What ways can a character (PC or Monster) prevent an enemy from casting counterspell?
What I can think of so far:
- Surprise the enemy and win initiative
- Cause the enemy to be incapacitated (or stunned/paralyzed/unconscious)
- Provoke the enemy into using a reaction earlier in the round (readied action, opportunity attack, previous spell)
- Avoid using perceivable spell components
- Sorcerer subtle spell metamagic
- Level 20 Druid Archdruid feature
- Casting a spell with only material components (eg. Minor Illusion)
- Prevent somatic components
- The enemy is holding objects in both hands
- Block line of sight (often interferes with targeting)
- Spells such as Fog Cloud, Darkness, etc.
- Physical barriers such as walls or large creatures
Are there any other options available that I am missing?
Going into battle, standing in front of a medusa and 2 nagas. I have line of sight on all 3. The DM says to make wisdom saving throw, without describing why.
After failing the saving throw, I’m mind controlled by a naga. When I question why, the DM tells me the naga cast a spell (but wouldn’t tell me what one, I assume dominate person, or charm person). To which, I respond, “okay I would use counterspell when I see the naga casting a spell in front of me though.”
The DM claimed I should have used counterspell earlier.
Considering that I could see the creature, am I correct in assuming there should have been a description of “you see the naga wave it’s arms” or “you see the naga begin to chant” before being asked to make a wisdom saving throw? Something to indicate this was a spell and not a effect of the room or something I couldn’t avoid?
P.S. He knows I have counterspell in a ring of spell storing ready.
Recently, when fighting wizards and spell casters, I’ve taken to a little trick of using my Action to Hold Action. With this Held Action I have readied a Dispel Magic with a trigger of a spell being cast. Basically a poor man’s counter spell.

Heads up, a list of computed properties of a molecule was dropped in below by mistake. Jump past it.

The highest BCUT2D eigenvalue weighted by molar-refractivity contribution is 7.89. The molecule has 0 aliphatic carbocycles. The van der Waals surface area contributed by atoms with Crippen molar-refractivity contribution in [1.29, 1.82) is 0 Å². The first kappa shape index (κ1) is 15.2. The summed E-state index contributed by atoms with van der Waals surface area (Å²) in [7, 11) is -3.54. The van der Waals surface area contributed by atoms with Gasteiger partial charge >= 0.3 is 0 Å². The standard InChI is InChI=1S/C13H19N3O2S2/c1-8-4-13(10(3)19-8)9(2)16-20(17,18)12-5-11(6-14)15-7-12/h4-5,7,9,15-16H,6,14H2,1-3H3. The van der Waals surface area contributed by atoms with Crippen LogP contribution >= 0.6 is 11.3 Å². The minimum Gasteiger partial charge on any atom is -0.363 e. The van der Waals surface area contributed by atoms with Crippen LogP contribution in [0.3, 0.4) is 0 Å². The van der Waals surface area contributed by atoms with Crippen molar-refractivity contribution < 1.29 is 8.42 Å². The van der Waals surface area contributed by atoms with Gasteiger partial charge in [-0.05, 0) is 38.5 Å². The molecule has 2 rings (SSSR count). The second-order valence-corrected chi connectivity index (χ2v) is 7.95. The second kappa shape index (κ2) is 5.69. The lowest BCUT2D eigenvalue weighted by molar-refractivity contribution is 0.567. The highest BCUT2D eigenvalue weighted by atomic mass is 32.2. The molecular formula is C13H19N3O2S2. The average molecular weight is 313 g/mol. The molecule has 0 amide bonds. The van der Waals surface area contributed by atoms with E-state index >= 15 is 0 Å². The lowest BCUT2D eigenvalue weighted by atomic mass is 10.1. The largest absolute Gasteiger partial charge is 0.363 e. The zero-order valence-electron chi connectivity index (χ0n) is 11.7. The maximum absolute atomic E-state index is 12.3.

As far as I can see, that’s within the remit of holding an action. Great!
It got me thinking though, that if a wizard casts Counterspell as their reaction, but I have a Dispel Magic ready on a trigger of “if I see a Counterspell” does one trump the other?
It’s not entirely clear, in 3.5e, how counterspelling works. I only see the standard “cast on the defensive” and “Counterspell” sections in the PHB. Is it possible to counterspell on the defensive? Are there sources and references to support? Can you, in general, ready a defensive action?
The Chronomancer archetype gains the ability to reclaim ineffective spells, Rewind.
As an immediate action after losing a spell due to a failed concentration check or after casting a spell that had no effect (such as due to successful saving throws, a failed caster level check to overcome spell resistance, or other immunities), the chronomancer can expend a number of points from his temporal pool equal to half the spell’s level (minimum 1) to immediately prepare the spell again, as if it had not been cast. Any material components expended in the original casting remain expended, as are actions used to cast the original spell.
Usually, this is pretty easy to judge… Failed your check vs. SR? Works. Enemy Saved on a negates spell? Works. Hit your ally who it did affect? Doesn’t work.
However, is it valid to use this ability if an enemy counterspells your attempted spell?
War Magic PHB pg. 75 states:
When you use your action to cast a cantrip, you can make one weapon attack as a bonus action.
You attempt to interrupt a creature in the process of casting a spell. If the creature is casting a spell of 3rd level or lower, its spell fails and has no effect. If it is casting a spell of 4th level or higher, make an ability check using your spellcasting ability. The DC equals 10 + the spell’s level. On a success, the creature’s spell fails and has no effect.
For example, say I have an EK and I am wanting to cast Booming Blade. If someone casts counterspell on my Booming Blade, do I get the bonus action attack?
Assume target A casts fireball.